FAA system outage: What airlines are doing for passengers

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Airline travelers will feel ‘huge’ impact from FAA outage: Southwest Cpt. Michael Santoro

Southwest Airlines Pilots Association Vice President Cpt. Michael Santoro reacts to the FAA’s nationwide technical system outage.

Major U.S. carriers are waiving rebooking fees for all passengers affected by the Federal Aviation Administration's system-wide outage that led to mass delays and cancellations on Wednesday morning. 

The FAA lifted a ground stop just before 9 a.m. ET. However, by 12:30 p.m. ET, more than 1,100 flights were canceled and more than 7,000 were delayed, according to flight tracking website FlightAware.   

Delta Air Lines said it issued a fare difference waiver for all Delta and Delta Connection flights on Wednesday, which will "give customers additional flexibility to change their flights, even if their flight isn’t delayed or canceled." 

BIDEN SAYS FAA OUTAGE CAUSE MAY NOT BE KNOWN FOR ‘A COUPLE HOURS’

Travelers can rebook on flights on or before Friday at no extra cost as long as the seat is in the same cabin, the airline said. 

TickerSecurityLastChangeChange %
DALDELTA AIR LINES INC.38.16+0.07+0.20%
UALUNITED AIRLINES HOLDINGS INC.47.71+1.96+4.28%
LUVSOUTHWEST AIRLINES CO.35.98-0.24-0.66%

Meanwhile, United Airlines issued a travel waiver for customers who need to change plans and is also offering refunds for customers who don't want to travel. 

If they chose to rebook, United customers can switch to any flight on or before Monday for free as long as it's in the same class and between the same cities, the carrier said. 

Southwest Airlines also said that passengers traveling Wednesday could rebook within 14 days of the original date of travel for free as long as it's in the original class and between the original city pairs.

An American Airlines spokesperson told FOX Business that the carrier is also helping passengers rebook over Wednesday and Thursday. 

"To support our customers whose travel was affected by the FAA system issue, we’re providing additional flexibility to rebook their travel plans today and tomorrow without any additional fees," the spokesperson said. 

The FAA announced on Twitter that it ordered all airlines to pause domestic departures following an overnight outage to the Notice to Air Missions system, which provides safety info to flight crews.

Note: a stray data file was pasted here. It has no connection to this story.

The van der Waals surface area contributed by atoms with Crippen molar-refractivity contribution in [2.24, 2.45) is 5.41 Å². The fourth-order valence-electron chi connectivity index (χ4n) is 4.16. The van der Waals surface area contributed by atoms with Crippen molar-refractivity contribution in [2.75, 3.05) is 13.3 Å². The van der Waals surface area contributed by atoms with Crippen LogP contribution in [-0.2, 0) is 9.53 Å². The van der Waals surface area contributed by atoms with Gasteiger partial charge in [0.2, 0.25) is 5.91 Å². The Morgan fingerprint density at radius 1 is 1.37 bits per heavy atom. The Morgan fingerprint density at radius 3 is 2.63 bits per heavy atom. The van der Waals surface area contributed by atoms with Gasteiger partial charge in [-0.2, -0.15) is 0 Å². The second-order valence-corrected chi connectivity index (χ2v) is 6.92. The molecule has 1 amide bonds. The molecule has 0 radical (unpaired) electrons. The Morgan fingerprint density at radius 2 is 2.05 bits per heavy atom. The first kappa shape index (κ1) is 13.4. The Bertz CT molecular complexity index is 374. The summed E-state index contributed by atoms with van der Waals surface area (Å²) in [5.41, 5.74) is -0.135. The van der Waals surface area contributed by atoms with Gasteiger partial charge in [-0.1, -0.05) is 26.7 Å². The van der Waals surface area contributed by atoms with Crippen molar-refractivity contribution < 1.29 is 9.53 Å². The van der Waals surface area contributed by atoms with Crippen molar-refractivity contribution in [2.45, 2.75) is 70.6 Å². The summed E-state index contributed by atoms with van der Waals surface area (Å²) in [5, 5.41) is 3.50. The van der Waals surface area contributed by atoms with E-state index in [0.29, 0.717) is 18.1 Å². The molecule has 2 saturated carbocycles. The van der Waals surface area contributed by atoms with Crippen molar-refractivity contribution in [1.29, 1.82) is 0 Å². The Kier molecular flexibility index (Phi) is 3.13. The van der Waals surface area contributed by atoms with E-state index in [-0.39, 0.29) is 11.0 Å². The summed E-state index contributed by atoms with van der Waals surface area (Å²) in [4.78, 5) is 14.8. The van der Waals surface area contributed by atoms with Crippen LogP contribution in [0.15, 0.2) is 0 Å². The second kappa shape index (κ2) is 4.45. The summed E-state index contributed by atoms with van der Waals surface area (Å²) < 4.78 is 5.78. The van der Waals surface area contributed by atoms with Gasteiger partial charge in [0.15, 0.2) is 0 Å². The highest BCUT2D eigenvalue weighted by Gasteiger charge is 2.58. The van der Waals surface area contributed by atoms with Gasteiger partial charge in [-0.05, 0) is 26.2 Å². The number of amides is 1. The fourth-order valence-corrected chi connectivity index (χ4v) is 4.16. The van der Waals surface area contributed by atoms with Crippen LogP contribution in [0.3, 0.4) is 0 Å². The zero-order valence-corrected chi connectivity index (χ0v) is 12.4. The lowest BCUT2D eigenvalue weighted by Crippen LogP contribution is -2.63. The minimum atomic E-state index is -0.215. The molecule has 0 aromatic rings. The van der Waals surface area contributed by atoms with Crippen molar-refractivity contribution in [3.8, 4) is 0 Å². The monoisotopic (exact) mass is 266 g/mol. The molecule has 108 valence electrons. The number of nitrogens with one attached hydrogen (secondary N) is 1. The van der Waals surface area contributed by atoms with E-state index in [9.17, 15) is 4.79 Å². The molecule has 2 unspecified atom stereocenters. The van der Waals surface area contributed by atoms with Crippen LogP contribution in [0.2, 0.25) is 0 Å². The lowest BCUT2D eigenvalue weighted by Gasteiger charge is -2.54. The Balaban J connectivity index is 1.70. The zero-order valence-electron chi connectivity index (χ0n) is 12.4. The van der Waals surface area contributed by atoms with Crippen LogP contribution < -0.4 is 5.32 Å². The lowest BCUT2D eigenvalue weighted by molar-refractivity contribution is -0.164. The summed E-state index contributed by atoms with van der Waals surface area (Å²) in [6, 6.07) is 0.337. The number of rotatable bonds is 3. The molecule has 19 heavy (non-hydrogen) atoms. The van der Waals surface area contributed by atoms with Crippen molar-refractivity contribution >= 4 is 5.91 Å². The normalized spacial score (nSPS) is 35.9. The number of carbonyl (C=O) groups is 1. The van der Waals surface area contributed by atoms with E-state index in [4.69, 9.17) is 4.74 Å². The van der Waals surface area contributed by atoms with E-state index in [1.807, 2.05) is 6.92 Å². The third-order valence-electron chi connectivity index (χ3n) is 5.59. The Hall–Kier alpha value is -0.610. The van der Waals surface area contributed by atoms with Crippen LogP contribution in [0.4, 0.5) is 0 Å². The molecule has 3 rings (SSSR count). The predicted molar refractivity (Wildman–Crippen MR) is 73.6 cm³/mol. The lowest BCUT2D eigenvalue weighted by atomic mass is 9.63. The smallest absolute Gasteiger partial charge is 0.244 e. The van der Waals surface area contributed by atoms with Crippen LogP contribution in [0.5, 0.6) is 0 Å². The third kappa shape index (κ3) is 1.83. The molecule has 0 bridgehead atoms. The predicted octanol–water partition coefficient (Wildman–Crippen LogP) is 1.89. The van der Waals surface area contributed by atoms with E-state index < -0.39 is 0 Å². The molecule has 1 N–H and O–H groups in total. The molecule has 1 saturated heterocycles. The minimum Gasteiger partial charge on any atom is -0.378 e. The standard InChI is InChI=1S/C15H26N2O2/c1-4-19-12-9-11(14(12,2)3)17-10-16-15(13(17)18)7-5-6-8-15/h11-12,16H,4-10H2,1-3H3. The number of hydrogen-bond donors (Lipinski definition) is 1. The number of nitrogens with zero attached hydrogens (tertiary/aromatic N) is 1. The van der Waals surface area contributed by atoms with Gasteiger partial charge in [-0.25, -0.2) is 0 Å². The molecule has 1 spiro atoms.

FAA LIFTS AIRLINE GROUND STOP AS FLIGHT DELAYS, CANCELLATIONS PILE UP ACROSS THE COUNTRY

As it worked to restore the system, there was a nationwide ground stop in place for about an hour and a half, consequently throwing thousands of passengers off track. 

Amid the chaos, White House Press Secretary Karine Jean-Pierre tweeted that there was "no evidence of a cyberattack at this point" and that President Biden had directed the Department of Transportation (DOT) to conduct a full investigation into the causes.   

Biden told reporters before departing with first lady Jill Biden to Walter Reed National Medical Center for her scheduled outpatient procedure Wednesday that it would take a "couple hours" before a cause is known adding that they will "respond at that time." 

In an interview with MSNBC's Andrea Mitchell on Wednesday, Transportation Secretary Pete Buttigieg said, the agency's "primary focus is to determine that root cause" now that the system is up and running. 

"A critical system like this has a lot of redundancy built into it with backups," Buttigieg said. "So we need to understand why with all of that redundancy, it still rose to the level that there had to be a ground stop lasting about an hour and a half and the kind of delays that we saw."  

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DataScalp CEO Dwight Harris Jr. told FOX Business that the outage "serves as a reminder that even the most well-intentioned government entities can falter in their efforts to fully support the airline industry." 

DataScap is an online platform that uses consumer data to rank companies in a performance dashboard.

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